You assume the root servers are in control
They are not. Unless you run your own nameserver, you are depending on the delegation of the nameservers you use - probably your ISP's. If something "big" enough happens that the root server admins decide to take a walk, do you think they will all act in unison? Maybe, maybe not. Do you think that all countries will decide that's for the best, or that their governments or leading ISPs might set up their own alternate roots that become the defacto roots for citizens of that country?
The result of discord large enough to cause the root server admins to break from ICANN would probably fragment the internet. Maybe it doesn't matter for those in the west, since the US and EU are likely to be on the same page, but if you live elsewhere who knows where things fall. Sure, you could point to a different nameserver or run your own and choose the root you want, but you can do that today. Few do, because the alternate roots are mostly useless for general internet use (yeah there's the dark web, but that's 95% criminal or at least dark grey)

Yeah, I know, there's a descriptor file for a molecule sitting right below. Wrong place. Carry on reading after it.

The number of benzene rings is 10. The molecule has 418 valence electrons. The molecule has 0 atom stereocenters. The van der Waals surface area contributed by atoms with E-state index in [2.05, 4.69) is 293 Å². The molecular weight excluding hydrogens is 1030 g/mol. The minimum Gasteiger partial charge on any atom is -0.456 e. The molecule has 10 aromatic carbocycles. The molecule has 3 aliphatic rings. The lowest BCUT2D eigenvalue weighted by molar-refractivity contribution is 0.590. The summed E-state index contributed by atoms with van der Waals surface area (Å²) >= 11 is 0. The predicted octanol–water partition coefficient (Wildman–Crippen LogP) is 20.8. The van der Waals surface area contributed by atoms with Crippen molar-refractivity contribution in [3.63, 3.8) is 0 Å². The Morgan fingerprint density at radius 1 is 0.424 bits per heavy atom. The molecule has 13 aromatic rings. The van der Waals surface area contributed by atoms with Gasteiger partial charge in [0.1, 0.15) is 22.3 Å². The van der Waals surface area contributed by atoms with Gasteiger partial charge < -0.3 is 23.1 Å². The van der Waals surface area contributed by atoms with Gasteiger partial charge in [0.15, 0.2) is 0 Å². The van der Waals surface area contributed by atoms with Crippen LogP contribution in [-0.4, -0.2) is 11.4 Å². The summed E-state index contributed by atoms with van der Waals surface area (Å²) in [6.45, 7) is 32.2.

Sites like Amazon, CNN and the Register aren't going to set up residence on all the alternate roots that might spring up if the internet fractures. Large swathes of people might simply be cut off - they could reach them, but they won't configure themselves to be able to do so either due to ignorance or because they don't care to bother, so the effect will be the same. We might see a blog with spy photos of the next iPhone or something, that links to a site in China but we can't follow the link because it relies on use of an alternate DNS root we aren't set up for - and we don't know which one (maybe we'll need an http extension to list the DNS root in a URL...)
In a decade we might look back fondly on how small the internet made the world seem back in 2016, if the internet and web fractures into a dozen pieces down the road.